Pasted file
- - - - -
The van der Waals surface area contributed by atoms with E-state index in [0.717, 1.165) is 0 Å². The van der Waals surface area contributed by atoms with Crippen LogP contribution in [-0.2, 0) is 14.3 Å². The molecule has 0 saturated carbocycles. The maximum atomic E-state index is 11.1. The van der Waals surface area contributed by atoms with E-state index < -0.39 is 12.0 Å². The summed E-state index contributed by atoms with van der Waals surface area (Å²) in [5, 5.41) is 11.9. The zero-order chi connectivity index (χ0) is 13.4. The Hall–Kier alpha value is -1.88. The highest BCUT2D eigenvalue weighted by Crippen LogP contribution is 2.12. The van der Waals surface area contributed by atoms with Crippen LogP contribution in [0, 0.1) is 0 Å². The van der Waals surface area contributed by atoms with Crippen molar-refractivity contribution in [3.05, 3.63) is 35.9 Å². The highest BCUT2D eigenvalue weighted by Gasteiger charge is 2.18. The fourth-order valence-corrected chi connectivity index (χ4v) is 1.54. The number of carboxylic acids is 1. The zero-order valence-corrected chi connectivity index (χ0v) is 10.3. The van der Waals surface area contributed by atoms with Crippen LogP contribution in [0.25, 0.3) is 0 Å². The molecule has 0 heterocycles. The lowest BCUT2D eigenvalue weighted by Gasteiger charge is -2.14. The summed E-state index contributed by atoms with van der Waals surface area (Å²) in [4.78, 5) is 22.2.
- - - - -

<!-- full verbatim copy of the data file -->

The van der Waals surface area contributed by atoms with E-state index in [0.717, 1.165) is 0 Å². The van der Waals surface area contributed by atoms with Crippen LogP contribution in [-0.2, 0) is 14.3 Å². The molecule has 0 saturated carbocycles. The maximum atomic E-state index is 11.1. The van der Waals surface area contributed by atoms with E-state index < -0.39 is 12.0 Å². The summed E-state index contributed by atoms with van der Waals surface area (Å²) in [5, 5.41) is 11.9. The zero-order chi connectivity index (χ0) is 13.4. The Hall–Kier alpha value is -1.88. The highest BCUT2D eigenvalue weighted by Crippen LogP contribution is 2.12. The van der Waals surface area contributed by atoms with Crippen LogP contribution in [0, 0.1) is 0 Å². The van der Waals surface area contributed by atoms with Crippen molar-refractivity contribution in [3.05, 3.63) is 35.9 Å². The highest BCUT2D eigenvalue weighted by Gasteiger charge is 2.18. The fourth-order valence-corrected chi connectivity index (χ4v) is 1.54. The number of carboxylic acids is 1. The zero-order valence-corrected chi connectivity index (χ0v) is 10.3. The van der Waals surface area contributed by atoms with Crippen LogP contribution in [0.25, 0.3) is 0 Å². The molecule has 0 heterocycles. The lowest BCUT2D eigenvalue weighted by Gasteiger charge is -2.14. The summed E-state index contributed by atoms with van der Waals surface area (Å²) in [4.78, 5) is 22.2.